As a travel nurse, you may encounter patients concerned about the Zika virus disease, especially if you are in Texas or Florida. These hurricane-battered states suffered extensive flood damage and have plenty of breeding spots for the disease-carrying bloodsuckers. 

Although chillier temperatures will kill Zika-carrrying mosquitos, forecasts of weather in the 80s for a few more weeks could set the stage for an increase in cases.

Most people infected with the virus have no symptoms or only mild ones. The most common symptoms of Zika are:

  • Fever
  • Rash
  • Headache
  • Joint pain
  • Conjunctivitis (red eyes)
  • Muscle pain

Pregnant women with these symptoms, especially if they or their partners traveled to certain locations, need to see a physician for diagnosis as infection during pregnancy can cause a birth defect called microcephaly and other serious fetal brain defects. As of last month, 2,155 pregnant women had lab evidence of Zika virus, according to the Centers for Disease Control and Prevention.

According to the CDC, Texas reported 353 West Nile infections—17 percent of all U.S. cases—resulting in 13 deaths. This year 48 infections and 2 deaths were reported in Texas as of August 29th. Hurricane Harvey could increase those numbers.

Pregnant women or their partners who recently traveled or plan to can check here to learn about areas with confirmed Zika cases.

To help prevent infection, share these ZIKA TIPS with patients:

Zap your chances of getting the virus by avoiding mosquito bites.

Invest in your health by exercising indoors. Heat attracts mosquitoes so sweat inside.

Keep your feet, body and limbs covered. Baggier clothes offer better protection.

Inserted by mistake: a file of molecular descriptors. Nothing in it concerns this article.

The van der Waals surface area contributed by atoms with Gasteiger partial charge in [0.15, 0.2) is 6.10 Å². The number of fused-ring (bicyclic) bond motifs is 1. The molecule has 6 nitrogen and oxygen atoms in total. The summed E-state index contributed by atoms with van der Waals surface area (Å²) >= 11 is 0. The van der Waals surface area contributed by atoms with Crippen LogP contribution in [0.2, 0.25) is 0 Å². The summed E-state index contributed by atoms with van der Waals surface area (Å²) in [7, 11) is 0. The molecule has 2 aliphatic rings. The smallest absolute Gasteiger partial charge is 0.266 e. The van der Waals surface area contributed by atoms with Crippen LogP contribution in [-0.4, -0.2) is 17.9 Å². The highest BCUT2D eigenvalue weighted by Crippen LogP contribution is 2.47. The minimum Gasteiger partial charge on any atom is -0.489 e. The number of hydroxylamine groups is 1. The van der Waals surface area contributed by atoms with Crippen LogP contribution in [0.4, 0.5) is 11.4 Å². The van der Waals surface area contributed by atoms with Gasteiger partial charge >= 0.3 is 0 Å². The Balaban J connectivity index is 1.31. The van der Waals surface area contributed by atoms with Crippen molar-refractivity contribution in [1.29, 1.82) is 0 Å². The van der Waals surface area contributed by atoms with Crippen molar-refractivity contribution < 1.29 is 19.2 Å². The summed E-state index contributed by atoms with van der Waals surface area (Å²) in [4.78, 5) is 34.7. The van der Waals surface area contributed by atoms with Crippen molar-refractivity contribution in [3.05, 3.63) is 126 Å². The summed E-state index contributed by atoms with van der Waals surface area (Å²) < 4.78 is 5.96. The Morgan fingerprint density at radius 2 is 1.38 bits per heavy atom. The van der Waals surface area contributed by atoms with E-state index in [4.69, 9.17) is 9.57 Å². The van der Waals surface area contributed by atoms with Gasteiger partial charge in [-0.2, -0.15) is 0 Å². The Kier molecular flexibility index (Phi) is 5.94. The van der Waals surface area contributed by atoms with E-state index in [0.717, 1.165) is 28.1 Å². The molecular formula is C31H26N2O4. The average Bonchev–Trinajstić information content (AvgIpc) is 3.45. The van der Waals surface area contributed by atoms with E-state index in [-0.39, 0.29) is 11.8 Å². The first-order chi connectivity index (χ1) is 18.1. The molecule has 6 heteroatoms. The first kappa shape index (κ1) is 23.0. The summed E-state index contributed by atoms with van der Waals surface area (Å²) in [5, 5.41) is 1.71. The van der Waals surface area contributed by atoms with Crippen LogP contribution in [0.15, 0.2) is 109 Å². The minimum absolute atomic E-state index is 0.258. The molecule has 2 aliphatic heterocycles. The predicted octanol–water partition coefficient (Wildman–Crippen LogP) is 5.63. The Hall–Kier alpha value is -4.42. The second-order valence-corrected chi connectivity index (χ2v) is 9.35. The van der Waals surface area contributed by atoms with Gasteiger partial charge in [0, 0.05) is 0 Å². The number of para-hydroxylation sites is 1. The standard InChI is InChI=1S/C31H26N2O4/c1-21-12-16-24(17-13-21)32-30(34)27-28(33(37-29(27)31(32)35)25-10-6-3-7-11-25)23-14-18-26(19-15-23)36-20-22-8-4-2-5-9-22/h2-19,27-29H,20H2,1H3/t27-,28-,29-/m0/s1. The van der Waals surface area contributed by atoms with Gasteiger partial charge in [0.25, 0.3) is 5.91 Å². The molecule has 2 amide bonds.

Apply repellent correctly.  Don’t wear it under clothes. Apply it after sunscreen. 


Travel smart. Learn what to do before, during, and after the trip. Visit the CDC.

Identify and eliminate standing water throughout your home.

Protect yourself. The Zika virus can be passed through sex. so be sure to use condoms.

Share this information with family, friends, coworkers, and neighbors.


Zika virus prevention requires awareness and action. Spread the word.

Robin Farmer

Robin Farmer covers health, business, and education as a freelance journalist. Visit her online at

Latest posts by Robin Farmer (see all)

More Nursing News

  • You've been in nursing for a while, and you want to change it up—perhaps with a new hospital, a new job, or a new location. Maybe you’ve always wanted to travel across the country and see different cities and experience different ways of life. Maybe you want to avoid winter…

  • In October 2012, Rebecca Lee, RN, was working at Bellevue Hospital in New York City. Hurricane Sandy hit, and it hit hard. Lee recalls that all the subways, highways, tunnels, and bridges were closed. Streetlights were out. Robberies and looting was rampant throughout the city. “We had to walk in…

  • Have you ever wondered about travel nursing and how you could make it work for you? I interviewed Austin Rogers, an emergency room (ER) travel nurse currently on assignment in California, about some of his most memorable moments from travel nursing so far. When did you first hear about travel…

Listen to the Nursecasts Podcast on your Amazon Alexa or Echo

Launch the latest episode of Nursecasts on your smart speaker today or click below to listen online.


You have Successfully Subscribed!

Share This